A mostly successful first season for Talbot, but uncertainty about the Oilers’ goaltending remains

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This post is part of Oilers Day on PHT…

The Edmonton Oilers took a calculated risk when they traded for Cam Talbot last summer. The risk was that Talbot had never been a full-time starter in the NHL. In fact, he’d only made 53 starts in his entire career, serving mostly as Henrik Lundqvist‘s backup in New York.

But Talbot’s numbers were definitely good, albeit in a small sample size. He’d just gone 21-9-4 with a .926 save percentage for the Rangers, and he knew he had a “great opportunity” to prove he could be a full-time guy in Edmonton.

It did not start out well with his new team. Talbot struggled mightily in October and November, and by December he was already talking about his “extremely frustrating” season.

But then things started to turn around. He finished with a .934 save percentage for December. In January, it was .932, during which he signed a three-year, $12.5 million contract extension.

Talbot would eventually finish 2015-16 with a .917 save percentage — not too bad, given how things had gone out of the gate. His record may have been a losing one (21-27-5), but that certainly wasn’t all on him.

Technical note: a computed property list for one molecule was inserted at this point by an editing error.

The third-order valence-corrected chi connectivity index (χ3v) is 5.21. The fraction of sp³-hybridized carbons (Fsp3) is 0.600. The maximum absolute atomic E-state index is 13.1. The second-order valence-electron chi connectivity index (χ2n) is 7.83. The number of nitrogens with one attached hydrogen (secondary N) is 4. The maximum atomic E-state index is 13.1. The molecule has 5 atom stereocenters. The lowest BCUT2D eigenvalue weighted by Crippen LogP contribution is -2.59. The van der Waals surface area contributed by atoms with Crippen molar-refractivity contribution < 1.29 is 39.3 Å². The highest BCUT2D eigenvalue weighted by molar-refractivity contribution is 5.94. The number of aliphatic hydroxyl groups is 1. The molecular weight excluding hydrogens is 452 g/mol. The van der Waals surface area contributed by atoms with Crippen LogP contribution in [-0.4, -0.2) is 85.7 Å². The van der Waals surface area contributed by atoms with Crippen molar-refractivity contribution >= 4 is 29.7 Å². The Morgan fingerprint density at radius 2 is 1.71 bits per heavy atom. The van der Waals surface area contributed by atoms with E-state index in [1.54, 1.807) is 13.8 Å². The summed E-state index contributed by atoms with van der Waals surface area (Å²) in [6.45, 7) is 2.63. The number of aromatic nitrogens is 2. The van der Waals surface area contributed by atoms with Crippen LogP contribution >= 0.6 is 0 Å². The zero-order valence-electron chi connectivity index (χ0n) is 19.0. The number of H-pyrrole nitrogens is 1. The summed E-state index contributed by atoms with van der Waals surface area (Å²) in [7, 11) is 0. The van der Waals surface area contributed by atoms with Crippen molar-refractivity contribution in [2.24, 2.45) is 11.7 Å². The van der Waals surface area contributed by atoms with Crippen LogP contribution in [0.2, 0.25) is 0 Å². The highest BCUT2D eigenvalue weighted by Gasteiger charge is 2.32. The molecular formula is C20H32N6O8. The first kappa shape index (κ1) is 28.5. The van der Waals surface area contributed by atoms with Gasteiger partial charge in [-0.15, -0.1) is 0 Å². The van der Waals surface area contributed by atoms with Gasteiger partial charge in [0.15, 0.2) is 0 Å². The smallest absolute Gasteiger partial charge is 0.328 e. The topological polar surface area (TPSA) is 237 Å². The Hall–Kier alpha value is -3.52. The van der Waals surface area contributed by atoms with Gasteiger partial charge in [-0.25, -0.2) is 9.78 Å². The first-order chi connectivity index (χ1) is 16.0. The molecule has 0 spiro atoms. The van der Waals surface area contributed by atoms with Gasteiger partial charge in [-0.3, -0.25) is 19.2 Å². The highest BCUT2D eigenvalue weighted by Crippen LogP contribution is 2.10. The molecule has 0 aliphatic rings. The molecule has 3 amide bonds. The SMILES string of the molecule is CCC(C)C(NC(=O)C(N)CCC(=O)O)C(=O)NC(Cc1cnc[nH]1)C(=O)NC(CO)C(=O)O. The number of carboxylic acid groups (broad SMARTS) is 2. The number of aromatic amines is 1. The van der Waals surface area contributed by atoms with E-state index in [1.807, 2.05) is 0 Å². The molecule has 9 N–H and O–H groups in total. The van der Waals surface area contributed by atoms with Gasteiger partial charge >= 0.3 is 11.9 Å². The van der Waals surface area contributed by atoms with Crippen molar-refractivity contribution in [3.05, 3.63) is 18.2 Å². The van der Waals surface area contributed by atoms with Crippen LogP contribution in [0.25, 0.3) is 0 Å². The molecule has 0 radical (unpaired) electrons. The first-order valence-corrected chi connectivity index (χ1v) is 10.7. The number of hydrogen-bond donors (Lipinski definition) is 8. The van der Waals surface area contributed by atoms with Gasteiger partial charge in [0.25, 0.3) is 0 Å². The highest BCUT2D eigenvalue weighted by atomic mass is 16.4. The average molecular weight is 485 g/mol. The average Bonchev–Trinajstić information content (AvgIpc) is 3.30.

“Mentally it’s a bit challenging when you’re not winning as often,” the 29-year-old told Sportsnet in July. “As we grow as a team, the wins are going to come. If I get on a roll, I can play 65 games this year and my body will be great. Should be a lot of fun.”

The goaltending situation in Edmonton is still somewhat uncertain heading into 2016-17. The Oilers signed 31-year-old Jonas Gustavsson to back up Talbot, and if Gustavsson wasn’t good enough in Toronto, Detroit, and Boston, it’s hard to figure he’ll be good enough on his fourth NHL team. Gustavsson will compete with 23-year-old Laurent Brossoit for the No. 2 role. Brossoit has only made six career NHL starts.

Talbot also needs to be more consistent. Though his overall numbers were decent, he didn’t fare particularly well in the “quality starts” department. According to Hockey Reference, only 26 of his 53 starts qualified as good ones. For comparison’s sake, 42 of Braden Holtby‘s 66 starts were deemed “quality”, and Holtby was awarded the Vezina Trophy.

Talbot is hopeful that an upgraded defense will help get Edmonton back into postseason contention. The Oilers have already added Adam Larsson to the mix, and GM Peter Chiarelli may not be done fixing his blue line.

“When you shore up the back end,” said Talbot, “which is what Peter’s trying to do, as long as I do my part, I think we could definitely battle for a playoff spot this year and next year and go from there.”

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